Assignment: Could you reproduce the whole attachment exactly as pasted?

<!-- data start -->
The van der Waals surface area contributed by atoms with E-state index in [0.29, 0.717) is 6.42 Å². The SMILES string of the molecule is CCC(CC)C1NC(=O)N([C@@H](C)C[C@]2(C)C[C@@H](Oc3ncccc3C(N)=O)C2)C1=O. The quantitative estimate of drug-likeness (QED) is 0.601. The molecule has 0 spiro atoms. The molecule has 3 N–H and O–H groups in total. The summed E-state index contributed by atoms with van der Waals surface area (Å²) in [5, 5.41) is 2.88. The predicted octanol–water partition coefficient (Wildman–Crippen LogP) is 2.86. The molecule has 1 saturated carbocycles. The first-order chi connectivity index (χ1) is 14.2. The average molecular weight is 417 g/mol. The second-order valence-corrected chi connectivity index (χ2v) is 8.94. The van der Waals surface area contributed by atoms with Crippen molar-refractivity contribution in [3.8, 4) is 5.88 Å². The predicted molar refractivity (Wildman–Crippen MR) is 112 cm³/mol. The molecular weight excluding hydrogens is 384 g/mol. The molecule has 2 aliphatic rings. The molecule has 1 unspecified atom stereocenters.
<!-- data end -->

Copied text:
The van der Waals surface area contributed by atoms with E-state index in [0.29, 0.717) is 6.42 Å². The SMILES string of the molecule is CCC(CC)C1NC(=O)N([C@@H](C)C[C@]2(C)C[C@@H](Oc3ncccc3C(N)=O)C2)C1=O. The quantitative estimate of drug-likeness (QED) is 0.601. The molecule has 0 spiro atoms. The molecule has 3 N–H and O–H groups in total. The summed E-state index contributed by atoms with van der Waals surface area (Å²) in [5, 5.41) is 2.88. The predicted octanol–water partition coefficient (Wildman–Crippen LogP) is 2.86. The molecule has 1 saturated carbocycles. The first-order chi connectivity index (χ1) is 14.2. The average molecular weight is 417 g/mol. The second-order valence-corrected chi connectivity index (χ2v) is 8.94. The van der Waals surface area contributed by atoms with Crippen molar-refractivity contribution in [3.8, 4) is 5.88 Å². The predicted molar refractivity (Wildman–Crippen MR) is 112 cm³/mol. The molecular weight excluding hydrogens is 384 g/mol. The molecule has 2 aliphatic rings. The molecule has 1 unspecified atom stereocenters.